If you wish to have visibility of what you copy/move/delete, it is better to find and pipe the results to a text file, then parse the contents, for each row, perform the action and pipe the file name to another results file, then you would know what’s being moved/copied/deleted.

How-to: write Oracle stored procedure & function

Both stored procedure & function could be thought of as a sequence of SQL statements to be executed. Typically, a stored procedure performs a task whereas a function computes and return a value.

Typically, tools such as TOAD or Oracle SQL Developer would have UI/wizards to assist in the creation. The syntax are pretty similar in both.

Syntax for creating stored procedure:

[ (parameter [,parameter]) ]
END [procedure_name];

An example would be:

INSERT INTO oracle_table VALUES(x);

Syntax for creating stored function:

[ (parameter [,parameter]) ]
RETURN return_datatype
END [function_name];

An example would be:


Serialization and deserialization

Have you ever used Java serialization & de-serialization at work? I meant other than implementing Serializable interface. Serialization is a process of “flattening” an object so that it could be sent across the network. De-serialization is the reverse. By “flattening” it is cheaper and faster to send across the network.

I’d seen a scenario whereby serialization & de-serialization could be used to simplify the system design, but was not done so. I will simplify the scenario as a financial institution (FI) seeking information about a person from a credit bureau (CB). CB provides a service to FI to check up on a person’s credit worthiness. This report could contain 0 or many reports (PDF format). Each request from FI could be for 1 or multiple persons.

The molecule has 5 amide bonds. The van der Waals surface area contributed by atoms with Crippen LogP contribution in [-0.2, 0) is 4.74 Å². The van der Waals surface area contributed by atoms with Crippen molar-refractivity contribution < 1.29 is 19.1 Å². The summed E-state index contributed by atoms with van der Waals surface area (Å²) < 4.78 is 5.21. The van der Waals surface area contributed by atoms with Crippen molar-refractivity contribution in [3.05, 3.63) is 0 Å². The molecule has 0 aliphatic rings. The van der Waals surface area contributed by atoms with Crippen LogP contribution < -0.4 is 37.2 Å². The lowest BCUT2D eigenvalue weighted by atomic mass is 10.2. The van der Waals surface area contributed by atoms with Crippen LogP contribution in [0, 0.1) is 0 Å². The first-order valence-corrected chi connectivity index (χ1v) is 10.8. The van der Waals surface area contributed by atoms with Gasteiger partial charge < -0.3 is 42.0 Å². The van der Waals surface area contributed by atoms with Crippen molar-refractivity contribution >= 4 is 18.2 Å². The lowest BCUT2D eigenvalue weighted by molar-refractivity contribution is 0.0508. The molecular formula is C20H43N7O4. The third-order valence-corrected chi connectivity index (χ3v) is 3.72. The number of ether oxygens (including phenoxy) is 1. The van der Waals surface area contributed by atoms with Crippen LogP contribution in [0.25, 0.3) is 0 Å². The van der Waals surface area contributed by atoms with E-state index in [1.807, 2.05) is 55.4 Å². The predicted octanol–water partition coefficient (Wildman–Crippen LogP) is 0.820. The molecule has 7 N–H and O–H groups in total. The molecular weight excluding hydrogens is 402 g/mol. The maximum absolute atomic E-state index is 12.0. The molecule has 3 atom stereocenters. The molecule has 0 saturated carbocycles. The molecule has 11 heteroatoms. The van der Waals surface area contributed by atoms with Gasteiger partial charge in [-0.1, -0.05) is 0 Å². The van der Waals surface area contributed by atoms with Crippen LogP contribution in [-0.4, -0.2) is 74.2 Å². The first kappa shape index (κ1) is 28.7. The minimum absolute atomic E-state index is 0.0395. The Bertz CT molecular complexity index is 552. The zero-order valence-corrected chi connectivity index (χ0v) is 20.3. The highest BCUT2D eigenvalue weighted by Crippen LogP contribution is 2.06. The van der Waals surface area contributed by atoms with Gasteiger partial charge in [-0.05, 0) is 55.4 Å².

So what happen was that in the original design, the output from the CB contained an XML file and all the reports. Each PDF report is named by the person’s unique ID, suffix with a unique serial number. The XML file looks something like this:


There’re 2 persons that the FI wishes to check up on. The first person has a hit, and he’s 3 reports related to his credit worthiness. The second person is clean. CB send FI this XML file together with 3 PDF reports. The FI needs to read the XML and tally against the total number of PDF reports sent along. If the sum doesn’t tally, it will request the CB to resend.

I felt that serialization could have a place here and would simplify things further.

public class Person implement Serializable {
  String id;
  List reports;

public class Report implement Serializable {
  // the PDF report is stored in memory as a byte[]
  String filename;
  byte[] content;

All we need to do is to serialize the Person object into a file. The filename is uniquely identified by the person’s unique ID. This filename is then stored in the XML file sent by CB. FI just need to verify that each entry in the XML is matched with a serialized file.

At FI’s end, de-serialization takes place. The Person object is ready for use! We can remove the codes that associate each PDF report to a person. There’re lesser files to be bundled and sent over the network too. Once FI has person object in memory, it is trivial to use ORM to do a persist to DB.

There’re still gotchas, like what if CB missed a report, or CB gave the wrong report. For missing reports, checks could still be done, but wrong report in terms of contents is likely to go undetected until read by a human.

Don’t use Java in replacement of native file I/O commands

Actually, you can replace Java with your favorite programming languages such as C or C#.

I was given a task to look after some house-keeping jobs. We realized that the jobs are taking very long to complete and in some occasions, it exceeded the allocated time frame and had to be aborted. Our disk-space quota were getting exhausted quickly. The house-keeping jobs are pretty simple & straight forward. They look into various directories and delete outdated log and temporary files. Some jobs move output files to another directory so that a backup could be done.